Note: The amazing images on this page are courtesy of Laurie Lane. (Please follow the link to see her canary photo gallery)
The Spanish Timbrado Canaries have been bred in Spainfor song rather than color. This domesticated canary is closest genetically to wild canaries.
Though the Spanish Timbrado Canary is classified as a "song canary", it is also bred for appearance which can vary widely depending on where an individual bird is from.
The name Timbrado derives from the timbre of the canary's metallic voice, reminiscent of castanets, the traditional instruments used in much of Spain's folk music.
The song of this canary consists of twelve notes.Their song must be loud, metallic, bright, and harmonious. Negatives in the song are screeches, strained sounds, and nasal sounds. Standards for three types of songs have been established; the original known as 'Classical' line, the 'Floreado line', and the 'Intermediate' line which falls between the other two. This canaries can be trained to sing on cue.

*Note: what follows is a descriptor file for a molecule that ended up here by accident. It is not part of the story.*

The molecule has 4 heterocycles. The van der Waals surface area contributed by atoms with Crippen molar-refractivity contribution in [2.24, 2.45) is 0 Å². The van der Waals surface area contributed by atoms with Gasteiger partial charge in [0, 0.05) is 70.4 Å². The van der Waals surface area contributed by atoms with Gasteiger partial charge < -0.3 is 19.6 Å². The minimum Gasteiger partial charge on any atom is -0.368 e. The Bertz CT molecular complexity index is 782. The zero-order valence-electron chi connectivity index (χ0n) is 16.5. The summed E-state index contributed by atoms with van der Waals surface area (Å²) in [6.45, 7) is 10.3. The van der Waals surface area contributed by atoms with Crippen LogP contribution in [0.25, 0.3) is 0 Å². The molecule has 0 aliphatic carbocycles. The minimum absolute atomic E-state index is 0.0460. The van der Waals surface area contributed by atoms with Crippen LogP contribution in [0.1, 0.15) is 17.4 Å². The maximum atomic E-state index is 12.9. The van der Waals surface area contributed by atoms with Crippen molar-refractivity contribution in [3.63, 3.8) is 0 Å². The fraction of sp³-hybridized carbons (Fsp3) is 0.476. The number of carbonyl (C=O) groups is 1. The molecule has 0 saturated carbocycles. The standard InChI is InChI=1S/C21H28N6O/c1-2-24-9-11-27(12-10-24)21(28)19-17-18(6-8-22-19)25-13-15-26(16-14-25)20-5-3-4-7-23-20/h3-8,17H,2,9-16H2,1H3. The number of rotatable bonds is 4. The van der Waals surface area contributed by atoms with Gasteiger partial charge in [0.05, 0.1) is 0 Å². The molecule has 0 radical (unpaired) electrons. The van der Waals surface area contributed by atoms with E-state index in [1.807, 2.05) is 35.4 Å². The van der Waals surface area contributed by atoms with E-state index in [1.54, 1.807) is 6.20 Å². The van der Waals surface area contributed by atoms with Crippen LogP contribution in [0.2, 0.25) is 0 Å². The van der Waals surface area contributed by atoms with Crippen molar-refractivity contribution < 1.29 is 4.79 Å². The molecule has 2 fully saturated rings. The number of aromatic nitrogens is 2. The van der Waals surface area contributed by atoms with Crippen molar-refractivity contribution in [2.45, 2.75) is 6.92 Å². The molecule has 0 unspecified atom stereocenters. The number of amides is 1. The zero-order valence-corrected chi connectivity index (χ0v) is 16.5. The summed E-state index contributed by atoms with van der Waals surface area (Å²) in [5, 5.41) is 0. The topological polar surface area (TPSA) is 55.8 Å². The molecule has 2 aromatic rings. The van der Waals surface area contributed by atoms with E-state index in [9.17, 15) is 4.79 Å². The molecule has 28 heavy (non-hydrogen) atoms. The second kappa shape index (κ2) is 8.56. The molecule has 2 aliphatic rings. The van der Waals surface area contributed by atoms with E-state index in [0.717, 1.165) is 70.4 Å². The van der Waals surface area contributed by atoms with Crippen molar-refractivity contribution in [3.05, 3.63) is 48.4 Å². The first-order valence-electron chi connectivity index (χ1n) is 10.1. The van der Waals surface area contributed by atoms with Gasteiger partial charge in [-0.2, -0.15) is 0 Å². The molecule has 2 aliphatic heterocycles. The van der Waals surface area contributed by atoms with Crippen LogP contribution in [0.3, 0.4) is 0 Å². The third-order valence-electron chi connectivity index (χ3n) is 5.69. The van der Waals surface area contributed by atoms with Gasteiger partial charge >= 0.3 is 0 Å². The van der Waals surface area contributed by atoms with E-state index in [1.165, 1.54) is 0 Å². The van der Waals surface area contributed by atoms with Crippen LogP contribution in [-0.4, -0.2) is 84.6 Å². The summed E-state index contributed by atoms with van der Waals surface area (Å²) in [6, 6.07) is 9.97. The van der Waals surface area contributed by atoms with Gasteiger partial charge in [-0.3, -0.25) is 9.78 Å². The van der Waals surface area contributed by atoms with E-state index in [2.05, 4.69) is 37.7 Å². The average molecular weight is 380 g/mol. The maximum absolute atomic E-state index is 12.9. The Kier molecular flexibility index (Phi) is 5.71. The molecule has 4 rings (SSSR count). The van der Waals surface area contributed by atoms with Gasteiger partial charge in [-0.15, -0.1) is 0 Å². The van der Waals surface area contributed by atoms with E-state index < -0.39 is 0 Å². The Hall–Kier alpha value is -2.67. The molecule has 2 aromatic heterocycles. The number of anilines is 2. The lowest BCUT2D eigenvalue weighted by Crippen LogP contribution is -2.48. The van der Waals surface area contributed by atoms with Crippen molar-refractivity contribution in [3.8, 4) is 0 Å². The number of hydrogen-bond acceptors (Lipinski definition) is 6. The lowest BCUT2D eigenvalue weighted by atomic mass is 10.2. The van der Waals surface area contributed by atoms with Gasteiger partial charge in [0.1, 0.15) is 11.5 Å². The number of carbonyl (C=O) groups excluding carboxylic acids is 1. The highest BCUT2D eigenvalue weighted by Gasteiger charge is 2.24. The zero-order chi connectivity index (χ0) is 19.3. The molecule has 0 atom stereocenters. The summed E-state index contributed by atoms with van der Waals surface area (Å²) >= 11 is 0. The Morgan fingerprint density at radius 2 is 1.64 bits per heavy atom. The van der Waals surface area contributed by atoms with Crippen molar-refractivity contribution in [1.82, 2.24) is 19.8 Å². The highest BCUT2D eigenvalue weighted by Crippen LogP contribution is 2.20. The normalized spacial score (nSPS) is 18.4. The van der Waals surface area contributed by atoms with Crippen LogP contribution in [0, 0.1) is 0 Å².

Canaries of both sexes can begin to sing a weak song as early as four weeks. However, females usually don't sing until after about six months and won't have the full long song of a male.
These are songbirds and are to be enjoyed as such. They don't like to be handled, but should be enjoyed for their beautiful song.
The Spanish Timbrado Canaries come in a variety of beautiful colorations. They grow to just over five inches in length and usually have tight feathering that is greenish with a gray tint, but yellow, white, variegated and cinnamon colorings are also available. Most have "fish tail" shaped tails, rather than the "pipe stem tail" type, that many canaries have, and rather short legs.
Spanish Timbrado Canary Videos:
Species Research by Sibylle Johnson
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